%I
%S 0,1,0,1,1,0,1,0,1,1,0,1,1,0,1,0,1,1,0,1,0,1,1,0,1,1,0,1,0,1,1,0,1,1,
%T 0,1,0,1,1,0,1,0,1,1,0,1,1,0,1,0,1,1,0,1,0,1,1,0,1,1,0,1,0,1,1,0,1,1,
%U 0,1,0,1,1,0,1,0,1,1,0,1,1,0,1,0,1,1,0,1,1,0,1,0,1,1,0,1,0,1,1,0,1,1,0,1,0
%N Fixed point of the morphism 0>01, 1>011.
%C This is another version of the Fibonacci word A005614.
%C (With offset 1) for k>0, a(ceiling(k*phi^2))=0 and a(floor(k*phi^2))=1 where phi=(1+sqrt(5))/2 is the Golden ratio.  _Benoit Cloitre_, Apr 01 2006
%C (With offset 1) for n>1 a(A000045(n))=(1(1)^n)/2.
%C Equals the Fibonacci word A005614 with an initial zero.
%C Also the Sturmian word of slope phi (cf. A144595).  _N. J. A. Sloane_, Jan 13 2009
%C More precisely: (a(n)) is the inhomogeneous Sturmian word of slope phi1 and intercept 0: a(n) = [(n+1)*(phi1)][n*(phi1)], n>=0.  _Michel Dekking_, May 21 2018
%C The ratio of number of 1's to number of 0's tends to the golden ratio (1+sqrt(5))/2 = 1.618...  _Zak Seidov_, Feb 15 2012
%D J.P. Allouche and J. Shallit, Automatic Sequences, Cambridge Univ. Press, 2003.
%D Borel, JP., and Francois Laubie. "Construction de mots de Christoffel." Comptes rendus de l'Académie des sciences. Série 1, Mathématique 313.8 (1991): 483485.
%H Scott Balchin and Dan Rust, <a href="http://www.emis.ams.org/journals/JIS/VOL20/Rust/rust3.html">Computations for Symbolic Substitutions</a>, Journal of Integer Sequences, Vol. 20 (2017), Article 17.4.1.
%H Richard Southwell and Jianwei Huang, <a href="http://arxiv.org/abs/1205.0596">Complex Networks from Simple Rewrite Systems</a>, arXiv preprint arXiv:1205.0596 [cs.SI], 2012.
%H <a href="/index/Fi#FIXEDPOINTS">Index entries for sequences that are fixed points of mappings</a>
%F Conjecture: a(n) is given recursively by a(1)=0 and, for n>1, by a(n)=1 if n=F(2k+1) and a(n)=a(nF(2k+1)) otherwise, where F(2k+1) is the largest oddindex Fibonacci number smaller than or equal to n. (This has been confirmed for more than nine million terms.) The oddindex bisection of the Fibonacci numbers (A001519) is {1, 2, 5, 13, 34, 89, ...}. So by the conjecture, we would expect that a(30) = a(3013) = a(17) = a(1713) = a(4) = a(42) = a(2) = 1, which is in fact correct.  _John W. Layman_, Jun 29 2004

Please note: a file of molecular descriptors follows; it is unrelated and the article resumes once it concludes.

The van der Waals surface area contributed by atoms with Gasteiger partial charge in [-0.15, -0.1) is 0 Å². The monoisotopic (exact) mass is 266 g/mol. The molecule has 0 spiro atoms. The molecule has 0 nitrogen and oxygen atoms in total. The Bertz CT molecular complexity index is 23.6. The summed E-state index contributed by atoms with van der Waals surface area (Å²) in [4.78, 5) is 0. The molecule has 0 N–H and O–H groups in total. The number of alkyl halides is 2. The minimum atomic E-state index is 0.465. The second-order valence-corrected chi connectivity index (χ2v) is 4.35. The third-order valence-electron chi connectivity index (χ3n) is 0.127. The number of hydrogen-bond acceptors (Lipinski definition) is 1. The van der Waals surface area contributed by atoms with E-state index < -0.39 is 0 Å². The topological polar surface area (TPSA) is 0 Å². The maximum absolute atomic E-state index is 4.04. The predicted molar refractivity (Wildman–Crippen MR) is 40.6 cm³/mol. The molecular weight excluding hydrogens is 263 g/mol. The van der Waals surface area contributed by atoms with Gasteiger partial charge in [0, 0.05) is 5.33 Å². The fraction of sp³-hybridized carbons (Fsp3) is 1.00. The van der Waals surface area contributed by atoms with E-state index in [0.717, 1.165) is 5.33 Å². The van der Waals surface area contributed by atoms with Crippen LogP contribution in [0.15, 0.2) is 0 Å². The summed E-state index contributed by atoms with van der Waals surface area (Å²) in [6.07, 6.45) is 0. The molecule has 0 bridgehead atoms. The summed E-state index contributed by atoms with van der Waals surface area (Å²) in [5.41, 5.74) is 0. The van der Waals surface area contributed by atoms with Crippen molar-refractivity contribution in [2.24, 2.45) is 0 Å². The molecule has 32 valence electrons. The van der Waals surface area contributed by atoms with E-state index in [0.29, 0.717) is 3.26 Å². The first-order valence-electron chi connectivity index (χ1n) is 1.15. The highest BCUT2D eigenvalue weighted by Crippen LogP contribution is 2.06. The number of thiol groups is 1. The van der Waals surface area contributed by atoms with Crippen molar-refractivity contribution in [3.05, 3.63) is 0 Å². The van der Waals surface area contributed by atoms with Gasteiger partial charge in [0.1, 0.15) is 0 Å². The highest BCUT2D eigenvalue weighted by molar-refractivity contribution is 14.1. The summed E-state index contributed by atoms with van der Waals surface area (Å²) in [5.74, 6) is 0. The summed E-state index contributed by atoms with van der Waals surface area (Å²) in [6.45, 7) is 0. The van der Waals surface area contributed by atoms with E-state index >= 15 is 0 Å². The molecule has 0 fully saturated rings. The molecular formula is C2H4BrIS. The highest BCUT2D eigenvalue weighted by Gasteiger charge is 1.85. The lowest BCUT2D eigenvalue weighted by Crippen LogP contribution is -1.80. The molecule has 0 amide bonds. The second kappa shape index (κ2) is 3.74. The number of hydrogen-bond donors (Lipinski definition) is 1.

%F From _Michel Dekking_, Apr 13 2016: (Start)
%F Proof of the above conjecture:
%F Let g be the morphism above: g(0)=01, g(1)=011. Then g^n(0) has length F(2n+1), and (a(n)) starts with g^n(0) for all n>0. Obviously g^n(0) ends in 1 for all n, proving the first part of the conjecture.
%F We extend the semigroup of words with letters 0 and 1 to the free group, adding the inverses 0*:=0^{1} and 1*:=1^{1}. Easy observation: for any word w one has g(w1)= g(w0)1. We claim that for all n>1 one has g^n(0)=u(n)v(n)v(n)0*1, where u(n)=g(u(n1))0 and v(n)=0*g(v(n1))0. The recursion starts with u(2)=0, v(2)=10. Indeed: g^2(0)=01011=u(2)v(2)v(2)0*1. Induction step:
%F g^{n+1}(0)=g(g^n(0))= g(u(n)v(n)v(n)0*1)= g(u(n)v(n)v(n))1= g(u(n))00*g(v(n))00*g(v(n))00*1=u(n+1)v(n+1)v(n+1)0*1.
%F Since v(n) has length F(2n1), which is the largest oddindex Fibonacci number smaller than or equal to m for all m between F(2n1) and F(2n+1), the claim proves the second part of the conjecture. (End)
%F (With offset 1) a(n) = 1 + floor(n*phi)  floor((n1)*phi) where phi=(1+sqrt(5))/2 so a(n) = 1 + A082389(n).  _Benoit Cloitre_, Apr 01 2006
%t Nest[ Function[l, {Flatten[(l /. {0 > {0, 1}, 1 > {0, 1, 1}})]}], {0}, 6] (* _Robert G. Wilson v_, Feb 04 2005 *)
%o (PARI) a(n)=1+floor(n*(1+sqrt(5))/2)floor((n1)*(1+sqrt(5))/2) \\ _Benoit Cloitre_, Apr 01 2006
%Y Cf. A003849, A096268, A001519. See A005614, A114986 for other versions.
%K nonn,easy
%O 0,1
%A _N. J. A. Sloane_, Jun 22 2004
%E More terms from _John W. Layman_, Jun 29 2004